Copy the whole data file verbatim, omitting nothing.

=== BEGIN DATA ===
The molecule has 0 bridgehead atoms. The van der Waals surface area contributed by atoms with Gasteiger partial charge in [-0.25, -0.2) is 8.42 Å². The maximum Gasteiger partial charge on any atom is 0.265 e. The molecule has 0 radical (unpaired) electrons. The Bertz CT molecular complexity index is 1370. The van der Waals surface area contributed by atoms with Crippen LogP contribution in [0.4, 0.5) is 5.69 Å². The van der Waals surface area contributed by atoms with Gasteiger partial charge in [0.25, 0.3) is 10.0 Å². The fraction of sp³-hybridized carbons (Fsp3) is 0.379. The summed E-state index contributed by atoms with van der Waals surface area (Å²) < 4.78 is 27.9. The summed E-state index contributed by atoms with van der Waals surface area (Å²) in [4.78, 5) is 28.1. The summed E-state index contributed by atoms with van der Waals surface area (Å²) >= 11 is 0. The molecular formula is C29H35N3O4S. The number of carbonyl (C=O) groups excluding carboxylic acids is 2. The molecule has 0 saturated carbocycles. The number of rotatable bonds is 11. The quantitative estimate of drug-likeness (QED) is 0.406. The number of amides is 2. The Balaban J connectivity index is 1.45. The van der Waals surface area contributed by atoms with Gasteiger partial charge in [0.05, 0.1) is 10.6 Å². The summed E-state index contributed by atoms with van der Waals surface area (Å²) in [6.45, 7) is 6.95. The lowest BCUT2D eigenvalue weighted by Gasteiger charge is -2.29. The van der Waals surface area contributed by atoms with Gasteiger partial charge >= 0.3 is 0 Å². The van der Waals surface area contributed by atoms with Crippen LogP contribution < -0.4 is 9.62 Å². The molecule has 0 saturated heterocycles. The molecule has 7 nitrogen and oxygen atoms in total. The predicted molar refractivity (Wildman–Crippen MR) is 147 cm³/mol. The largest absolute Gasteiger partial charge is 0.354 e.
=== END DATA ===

The molecule has 0 bridgehead atoms. The van der Waals surface area contributed by atoms with Gasteiger partial charge in [-0.25, -0.2) is 8.42 Å². The maximum Gasteiger partial charge on any atom is 0.265 e. The molecule has 0 radical (unpaired) electrons. The Bertz CT molecular complexity index is 1370. The van der Waals surface area contributed by atoms with Crippen LogP contribution in [0.4, 0.5) is 5.69 Å². The van der Waals surface area contributed by atoms with Gasteiger partial charge in [0.25, 0.3) is 10.0 Å². The fraction of sp³-hybridized carbons (Fsp3) is 0.379. The summed E-state index contributed by atoms with van der Waals surface area (Å²) < 4.78 is 27.9. The summed E-state index contributed by atoms with van der Waals surface area (Å²) in [4.78, 5) is 28.1. The summed E-state index contributed by atoms with van der Waals surface area (Å²) >= 11 is 0. The molecular formula is C29H35N3O4S. The number of carbonyl (C=O) groups excluding carboxylic acids is 2. The molecule has 0 saturated carbocycles. The number of rotatable bonds is 11. The quantitative estimate of drug-likeness (QED) is 0.406. The number of amides is 2. The Balaban J connectivity index is 1.45. The van der Waals surface area contributed by atoms with Gasteiger partial charge in [0.05, 0.1) is 10.6 Å². The summed E-state index contributed by atoms with van der Waals surface area (Å²) in [6.45, 7) is 6.95. The lowest BCUT2D eigenvalue weighted by Gasteiger charge is -2.29. The van der Waals surface area contributed by atoms with Gasteiger partial charge >= 0.3 is 0 Å². The van der Waals surface area contributed by atoms with Crippen LogP contribution < -0.4 is 9.62 Å². The molecule has 0 saturated heterocycles. The molecule has 7 nitrogen and oxygen atoms in total. The predicted molar refractivity (Wildman–Crippen MR) is 147 cm³/mol. The largest absolute Gasteiger partial charge is 0.354 e.